This week's author in the spotlight is Nick Sagan. If the name Sagan seems familiar, it's because he's the son of astronomer Carl Sagan.
Nick Sagan has written screenplays, teleplays, computer games, a few episodes of Star Trek The Next Generation and Star Trek Voyager and is also a novelist. He's the author of Idlewild and Edenborn and his latest book Everfree hits stores on May 18. For more on Sagan, check out his website or his blog. There is an excerpt from Everfree on the website.
Where do you do most of your writing?
With the laptop, I'm capable of working just about anywhere. I'm sure I get most of the writing done within the home, but there are times when a change of scenery really helps.
While you write, do you do anything else?
I listen to music constantly. Satellite radio can stream through the laptop, which makes the writing process a little less lonely. Some writers find that music distracts them, but I find I often do my best writing with a song playing in the background. Especially one that speaks to the theme or subtext of what I'm writing at the time.
Why did you decide to be a writer?
At sixteen, I discovered videos of "The Prisoner," a strange and wonderful show from the 1960s. I'd never heard of it before, but from the first episode I was hooked. It was the first time I realized that stories can go beyond entertainment. Here was a show that while being wildly enjoyable on its surface, the deeper I looked the more I found. It operated on a variety of levels--social, ethical, even religious. I knew that was what I wanted to do. I found my way to film school and became a screenwriter, wrote screenplays and television episodes for many years, and three books have followed.
What author(s) inspire you?
Too many to list. Here's a few: Neil Gaiman, Jonathan Carroll, Chuck Palahniuk, Raymond Carver, Flannery O'Connor, Jack Womack, Susan Cooper, Stephen Baxter, John Scalzi, Carl Sagan.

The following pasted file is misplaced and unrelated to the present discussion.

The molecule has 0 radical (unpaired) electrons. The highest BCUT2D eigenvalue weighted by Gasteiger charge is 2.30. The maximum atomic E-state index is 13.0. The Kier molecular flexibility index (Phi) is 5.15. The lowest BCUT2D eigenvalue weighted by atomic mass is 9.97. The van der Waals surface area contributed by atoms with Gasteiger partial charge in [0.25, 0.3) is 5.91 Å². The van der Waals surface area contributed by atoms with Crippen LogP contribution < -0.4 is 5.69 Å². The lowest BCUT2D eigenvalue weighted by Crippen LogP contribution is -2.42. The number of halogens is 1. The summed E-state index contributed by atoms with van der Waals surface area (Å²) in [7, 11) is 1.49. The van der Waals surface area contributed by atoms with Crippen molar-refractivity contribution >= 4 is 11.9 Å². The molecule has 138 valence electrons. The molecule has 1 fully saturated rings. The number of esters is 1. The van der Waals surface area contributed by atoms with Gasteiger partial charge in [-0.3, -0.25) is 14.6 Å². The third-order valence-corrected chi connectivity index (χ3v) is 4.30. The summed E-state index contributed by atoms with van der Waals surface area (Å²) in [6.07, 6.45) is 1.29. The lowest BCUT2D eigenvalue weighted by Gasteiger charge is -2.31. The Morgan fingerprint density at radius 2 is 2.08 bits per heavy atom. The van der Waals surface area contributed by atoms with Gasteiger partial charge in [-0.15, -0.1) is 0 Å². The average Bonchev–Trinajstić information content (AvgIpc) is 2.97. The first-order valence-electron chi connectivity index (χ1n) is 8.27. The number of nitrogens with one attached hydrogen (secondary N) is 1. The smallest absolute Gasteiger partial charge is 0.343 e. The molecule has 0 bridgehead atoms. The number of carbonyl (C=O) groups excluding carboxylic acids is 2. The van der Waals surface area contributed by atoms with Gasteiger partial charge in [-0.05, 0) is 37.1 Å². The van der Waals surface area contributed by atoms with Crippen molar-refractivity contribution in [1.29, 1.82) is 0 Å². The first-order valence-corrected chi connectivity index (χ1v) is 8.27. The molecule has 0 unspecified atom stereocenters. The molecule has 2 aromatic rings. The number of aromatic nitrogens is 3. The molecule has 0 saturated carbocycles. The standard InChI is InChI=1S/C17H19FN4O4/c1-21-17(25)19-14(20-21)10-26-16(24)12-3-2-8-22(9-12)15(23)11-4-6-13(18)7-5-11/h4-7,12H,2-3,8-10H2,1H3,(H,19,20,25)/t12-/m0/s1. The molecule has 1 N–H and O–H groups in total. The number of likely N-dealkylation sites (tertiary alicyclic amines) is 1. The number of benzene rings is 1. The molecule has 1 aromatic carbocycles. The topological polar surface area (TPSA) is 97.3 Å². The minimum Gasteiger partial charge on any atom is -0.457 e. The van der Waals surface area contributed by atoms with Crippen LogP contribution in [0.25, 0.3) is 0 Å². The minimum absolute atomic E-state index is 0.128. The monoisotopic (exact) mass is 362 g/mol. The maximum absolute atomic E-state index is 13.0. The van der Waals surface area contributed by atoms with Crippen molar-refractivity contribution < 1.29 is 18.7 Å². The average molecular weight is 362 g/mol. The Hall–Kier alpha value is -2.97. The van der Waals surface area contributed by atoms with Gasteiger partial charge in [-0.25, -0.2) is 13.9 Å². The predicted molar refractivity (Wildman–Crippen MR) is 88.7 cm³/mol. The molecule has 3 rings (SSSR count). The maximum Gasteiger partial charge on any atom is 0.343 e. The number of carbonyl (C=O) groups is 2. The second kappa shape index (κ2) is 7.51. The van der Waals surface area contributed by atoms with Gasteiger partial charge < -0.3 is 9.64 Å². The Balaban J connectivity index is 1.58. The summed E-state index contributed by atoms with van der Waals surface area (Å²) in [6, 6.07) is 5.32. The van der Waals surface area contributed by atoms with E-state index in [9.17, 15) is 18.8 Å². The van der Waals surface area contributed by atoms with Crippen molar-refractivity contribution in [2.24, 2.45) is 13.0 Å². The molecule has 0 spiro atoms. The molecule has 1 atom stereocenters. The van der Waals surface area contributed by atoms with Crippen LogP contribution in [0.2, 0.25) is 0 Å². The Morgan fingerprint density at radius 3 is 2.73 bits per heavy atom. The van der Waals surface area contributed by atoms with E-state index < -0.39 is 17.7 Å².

How long did you have to work on writing until your first book was accepted for publication?
My first novel, "Idlewild," took me about nine months to write. After finishing, I was very fortunate: multiple agencies wanted it, and the one I went with sold it in about a month.
What made you keep working until it was done?
Curiosity. When I started writing it, I wasn't sure what it was. At first I thought it might be a screenplay, but it was coming to me as a book. I'd never written a novel before, but I liked how it was coming together, and I had to get to the very end to see what I had.
How did you feel when you first saw your name on the cover of a book?
Fairly amazed. It's also how I feel when I see my credit on a television screen. I have a disconnect where emotionally it seems that whatever I write exists only in the form I originally wrote it. So my latest novel, "Everfree," is to my sensibilities just a word processing file--it's a weird but deeply flattering feeling to see the finished project after it's been edited, typeset, printed, given a beautiful cover, etc.
If you actually had to live the life of one of the characters in your book(s), who would it be and why?
Well, the trilogy I've written (Idlewild, Edenborn, Everfree) follows humanity's last desperate efforts when confronted with a deadly pandemic. It's a story of survival, but as I tend to take my characters to hell and back I'm not sure I'd want to live any of their lives. If I had to pick one, I'd choose the protagonist, Gabriel "Halloween" Hall. He goes through enormous turmoil, but manages to stay true to himself the entire time. That counts for a lot in my book.
All the best,